Political communication scholars argue that language and images are often used to highlight only certain aspects of a social or political reality. This is the reality that the political elites of a nation want their public to believe so that they can further their own political agenda. Due to the existing routines of newsgathering in the profession of journalism, journalists often find themselves echoing the same issues as the political elites, thus consciously or unconsciously aiding their political agenda. Consequently the public is only exposed to selected slices of reality and only that “reality” resonates with them. In this study I explore how the print media in India and Pakistan covered the Mumbai terror attacks of November 2008; to find out whether the print media in each country may have constructed an enemy narrative while reporting the terror attacks and whether the sources used to construct the narrative were the political elites of India and Pakistan. Since the news media play a central role in shaping public perception, if the enemy narrative did dominate the media coverage it might have accentuated the negative perception that each side has of the other. This could impact the renegotiation of peace talks between the two nuclear-armed neighbors and thus impede the peace process.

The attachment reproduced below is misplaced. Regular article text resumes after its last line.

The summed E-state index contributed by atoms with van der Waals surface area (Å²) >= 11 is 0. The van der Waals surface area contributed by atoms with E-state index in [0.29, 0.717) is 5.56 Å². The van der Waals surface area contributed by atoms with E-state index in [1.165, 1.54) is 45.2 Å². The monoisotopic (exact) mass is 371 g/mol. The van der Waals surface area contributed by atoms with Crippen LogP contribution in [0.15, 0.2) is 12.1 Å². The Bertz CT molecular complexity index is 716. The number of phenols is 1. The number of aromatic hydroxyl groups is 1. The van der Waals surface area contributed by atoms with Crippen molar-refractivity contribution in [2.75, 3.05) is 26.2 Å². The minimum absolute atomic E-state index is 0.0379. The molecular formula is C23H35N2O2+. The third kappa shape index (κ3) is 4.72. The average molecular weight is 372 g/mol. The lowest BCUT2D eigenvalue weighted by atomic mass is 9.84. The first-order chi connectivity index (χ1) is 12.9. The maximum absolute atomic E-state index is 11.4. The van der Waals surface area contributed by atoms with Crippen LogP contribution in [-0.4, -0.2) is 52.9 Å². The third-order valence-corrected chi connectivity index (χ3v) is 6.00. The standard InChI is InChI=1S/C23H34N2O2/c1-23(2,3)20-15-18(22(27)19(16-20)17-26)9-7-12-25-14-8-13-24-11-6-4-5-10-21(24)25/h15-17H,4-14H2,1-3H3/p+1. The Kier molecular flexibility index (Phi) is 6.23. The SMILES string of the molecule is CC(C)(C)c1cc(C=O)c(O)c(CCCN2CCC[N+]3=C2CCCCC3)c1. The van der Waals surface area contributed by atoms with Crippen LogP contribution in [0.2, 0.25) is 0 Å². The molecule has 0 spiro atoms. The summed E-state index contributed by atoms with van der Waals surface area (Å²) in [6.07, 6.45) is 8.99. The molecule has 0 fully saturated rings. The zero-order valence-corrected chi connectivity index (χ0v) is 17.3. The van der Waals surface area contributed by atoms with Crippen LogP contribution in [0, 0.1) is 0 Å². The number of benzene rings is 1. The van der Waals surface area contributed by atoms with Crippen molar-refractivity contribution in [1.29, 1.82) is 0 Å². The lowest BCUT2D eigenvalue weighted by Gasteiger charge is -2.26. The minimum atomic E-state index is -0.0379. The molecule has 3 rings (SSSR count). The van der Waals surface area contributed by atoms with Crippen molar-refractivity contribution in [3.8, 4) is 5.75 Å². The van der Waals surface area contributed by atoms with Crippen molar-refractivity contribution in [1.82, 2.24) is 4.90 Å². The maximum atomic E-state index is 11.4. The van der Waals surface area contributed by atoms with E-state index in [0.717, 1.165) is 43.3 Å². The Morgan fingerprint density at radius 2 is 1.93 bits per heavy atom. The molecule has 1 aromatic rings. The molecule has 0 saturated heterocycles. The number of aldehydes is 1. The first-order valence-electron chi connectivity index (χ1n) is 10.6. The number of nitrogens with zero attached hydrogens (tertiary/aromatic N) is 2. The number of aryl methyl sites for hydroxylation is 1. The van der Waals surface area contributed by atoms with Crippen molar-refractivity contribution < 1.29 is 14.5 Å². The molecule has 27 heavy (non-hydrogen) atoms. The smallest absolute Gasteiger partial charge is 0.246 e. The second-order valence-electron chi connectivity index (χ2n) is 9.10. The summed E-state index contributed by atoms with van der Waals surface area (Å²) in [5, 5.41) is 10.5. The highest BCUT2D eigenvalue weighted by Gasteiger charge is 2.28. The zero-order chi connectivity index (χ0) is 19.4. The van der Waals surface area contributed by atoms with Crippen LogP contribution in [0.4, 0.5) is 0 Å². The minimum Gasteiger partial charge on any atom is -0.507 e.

|Commitee:||Entman, Robert M., Phalen, Patricia F.|
|School:||The George Washington University|
|Department:||Media and Public Affairs|
|School Location:||United States -- District of Columbia|
|Source:||MAI 49/04M, Masters Abstracts International|
|Subjects:||South Asian Studies, Mass communications|
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